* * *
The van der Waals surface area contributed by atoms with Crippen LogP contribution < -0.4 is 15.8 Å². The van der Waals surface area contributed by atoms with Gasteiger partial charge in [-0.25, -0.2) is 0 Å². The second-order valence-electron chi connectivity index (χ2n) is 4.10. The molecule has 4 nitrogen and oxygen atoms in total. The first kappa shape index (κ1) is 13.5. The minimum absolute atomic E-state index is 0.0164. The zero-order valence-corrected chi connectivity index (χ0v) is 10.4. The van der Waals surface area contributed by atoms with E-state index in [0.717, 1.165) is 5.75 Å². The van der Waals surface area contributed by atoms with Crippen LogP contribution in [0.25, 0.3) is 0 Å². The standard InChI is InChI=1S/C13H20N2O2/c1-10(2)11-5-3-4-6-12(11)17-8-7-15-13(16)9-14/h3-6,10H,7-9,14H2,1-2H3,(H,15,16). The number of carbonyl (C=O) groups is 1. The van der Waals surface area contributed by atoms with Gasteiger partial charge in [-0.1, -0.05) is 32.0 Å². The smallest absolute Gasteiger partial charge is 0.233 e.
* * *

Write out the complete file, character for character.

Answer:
The van der Waals surface area contributed by atoms with Crippen LogP contribution < -0.4 is 15.8 Å². The van der Waals surface area contributed by atoms with Gasteiger partial charge in [-0.25, -0.2) is 0 Å². The second-order valence-electron chi connectivity index (χ2n) is 4.10. The molecule has 4 nitrogen and oxygen atoms in total. The first kappa shape index (κ1) is 13.5. The minimum absolute atomic E-state index is 0.0164. The zero-order valence-corrected chi connectivity index (χ0v) is 10.4. The van der Waals surface area contributed by atoms with E-state index in [0.717, 1.165) is 5.75 Å². The van der Waals surface area contributed by atoms with Crippen LogP contribution in [0.25, 0.3) is 0 Å². The standard InChI is InChI=1S/C13H20N2O2/c1-10(2)11-5-3-4-6-12(11)17-8-7-15-13(16)9-14/h3-6,10H,7-9,14H2,1-2H3,(H,15,16). The number of carbonyl (C=O) groups is 1. The van der Waals surface area contributed by atoms with Gasteiger partial charge in [-0.1, -0.05) is 32.0 Å². The smallest absolute Gasteiger partial charge is 0.233 e.